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SXSW Film Festival Review: Folk Singer Suzanne Vega Emotionally Embodies Novelist Carson McCuller in ‘Lover, Beloved’

Innovative folk singer-songwriter Suzanne Vega has long been determined to showcase the importance of women breaking traditional boundaries and championing their independence. So she decided to adapt her acclaimed one-woman stage show about the life of celebrated 20th-century American novelist Carson McCullers for the big screen with the new emotionally gripping film, Lover, Beloved.

The biographical musical features tracks by the Grammy Award-winning Vega and Grammy and Tony Award-winning singer-songwriter-composer, Duncan Sheik. Vega also wrote and co-executive produced the movie, which was directed by Austin-based filmmaker, Michael Tully.

In the experimental blend of film, theater and music, Lover, Beloved follows Vega as she reinterprets two talks McCullers gave at the 92nd St. Y in New York City. During the first reinterpretation, which is set in 1941, the fillmmaker, impersonating the novelist, drinks her way through the lecture, revealing messy romances and illnesses. In the second talk, set 25 years later, McCullers confronts her mortality ass she reminisces about her novel and play, The Member of the Wedding.

The author also reflects on her twice failed marriage and romances of both sexes, ending on the philosophy and beliefs she forged with her husband. Despite her compassion, McCullers ponders whether she’s ultimately destined to solitude.

Lover, Beloved is giving an even wider audience the opportunity to embrace both women’s fierce female freedoms and intense artistic aesthetic. Through a stunning score that provides the dual perspectives of McCullers’ anticipated love and reflection on past intimacy, the tracks are a celebration of the transcendence of unconditional love that the writer and her characters endlessly longed for but never found.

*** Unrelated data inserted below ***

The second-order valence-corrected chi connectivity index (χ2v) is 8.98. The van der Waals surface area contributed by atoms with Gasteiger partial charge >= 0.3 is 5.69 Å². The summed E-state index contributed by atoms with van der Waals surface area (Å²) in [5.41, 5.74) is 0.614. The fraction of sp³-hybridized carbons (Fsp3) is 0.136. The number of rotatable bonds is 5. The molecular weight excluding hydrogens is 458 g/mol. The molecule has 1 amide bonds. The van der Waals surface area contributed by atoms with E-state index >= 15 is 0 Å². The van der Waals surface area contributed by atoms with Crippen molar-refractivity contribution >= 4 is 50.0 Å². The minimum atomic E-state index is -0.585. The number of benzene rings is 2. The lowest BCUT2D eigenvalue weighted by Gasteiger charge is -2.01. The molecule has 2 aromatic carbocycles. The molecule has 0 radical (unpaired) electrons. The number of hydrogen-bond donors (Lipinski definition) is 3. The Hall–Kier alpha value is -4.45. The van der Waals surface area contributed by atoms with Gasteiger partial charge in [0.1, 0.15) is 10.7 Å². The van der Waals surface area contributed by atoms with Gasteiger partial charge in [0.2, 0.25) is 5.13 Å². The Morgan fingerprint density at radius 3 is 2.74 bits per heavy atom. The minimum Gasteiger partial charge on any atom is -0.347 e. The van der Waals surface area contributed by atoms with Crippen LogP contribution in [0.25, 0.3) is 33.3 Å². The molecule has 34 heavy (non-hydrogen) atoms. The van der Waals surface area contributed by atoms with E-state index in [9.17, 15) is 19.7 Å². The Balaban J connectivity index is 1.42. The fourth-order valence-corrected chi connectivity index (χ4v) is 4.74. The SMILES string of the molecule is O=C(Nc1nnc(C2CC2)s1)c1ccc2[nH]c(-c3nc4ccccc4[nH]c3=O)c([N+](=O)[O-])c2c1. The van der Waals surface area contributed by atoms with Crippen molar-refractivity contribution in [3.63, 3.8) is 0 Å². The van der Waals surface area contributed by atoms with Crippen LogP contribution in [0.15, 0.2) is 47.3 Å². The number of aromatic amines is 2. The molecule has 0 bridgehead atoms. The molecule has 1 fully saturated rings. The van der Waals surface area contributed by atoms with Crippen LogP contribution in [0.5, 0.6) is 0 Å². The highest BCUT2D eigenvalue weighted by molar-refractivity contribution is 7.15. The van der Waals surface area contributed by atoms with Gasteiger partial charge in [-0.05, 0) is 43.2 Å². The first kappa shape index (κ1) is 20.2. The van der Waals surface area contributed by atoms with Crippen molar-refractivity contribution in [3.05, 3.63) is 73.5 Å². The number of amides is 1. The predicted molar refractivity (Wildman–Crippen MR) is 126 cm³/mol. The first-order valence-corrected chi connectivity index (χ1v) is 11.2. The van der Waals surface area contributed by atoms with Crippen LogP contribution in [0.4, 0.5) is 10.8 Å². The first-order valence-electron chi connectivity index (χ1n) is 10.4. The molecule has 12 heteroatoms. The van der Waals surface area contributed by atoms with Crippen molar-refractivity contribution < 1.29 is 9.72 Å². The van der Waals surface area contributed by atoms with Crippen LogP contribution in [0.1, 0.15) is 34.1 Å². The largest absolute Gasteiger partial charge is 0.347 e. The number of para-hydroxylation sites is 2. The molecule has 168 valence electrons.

Vega, who has long been fascinated not by McCullers’ life story and literary works, naturally brought her fellow entertainer’s determination to succeed in both her career and personal life, despite the obstacles she faced, to the screen. The musician-filmmaker effortlessly embodied the novelist’s relatable emotional struggles not only in the song lyrics that are featured in Lover, Beloved, but also her physical impersonation of her movements in her reinterpretations of her two notable lectures.

Vega’s gripping physical embodiment of McCullers throughout the screen adaptation was powerfully highlighted by the movie’s production designers, Lisa Laratta and Bart Magrum. While the singer’s interpretation of the author’s talks were set on a stage with sparse furniture, notable an antique lamp and night table that look as though they were transported from the mid-1900s, the stage’s set design subtly emphasizes the time period of McCullers’ original lectures.

Vega has once again proved her skilled resourcefulness and creative abilities as both a singer and storyteller with her ingenious new biographical musical, Lover, Beloved. Through her captivating, contemporary retelling of McCullers’ one-woman stage shows from the 20th-century, particularly through an emotionally relatable score and stellar physical impersonation, Vega emphasizes the importance of women breaking traditional boundaries and championing their independence in the movie.

Lover, Beloved had its world premiere in the Narrative Spotlight section at the SXSW Film Festival.

Grade: A-

Check out more of Karen Benardello’s articles.

Karen Benardello
Karen Benardellohttps://cinemadailyus.com
As a life-long fan of films and television shows, and an endless passion for writing, Karen Benardello decided to combine the two for a career. She graduated from New York's LIU Post with a B.F.A in Journalism, Print and Electronic in 2008. Karen has since been working in the press in New York City, including interviewing film and television casts and crews, writing movie and television news articles and reviewing films and televisions series. Some of her highlights include attending such local events as the Tribeca Film Festival, the New York Film Festival and New York Comic-Con, as well as traveling across North America to attend such festivals as the Sundance Film Festival, SXSW and the Toronto International Film Festival. She has been a member of the Women Film Critics Circle since 2012, and the New York Film Critics Online since 2019.


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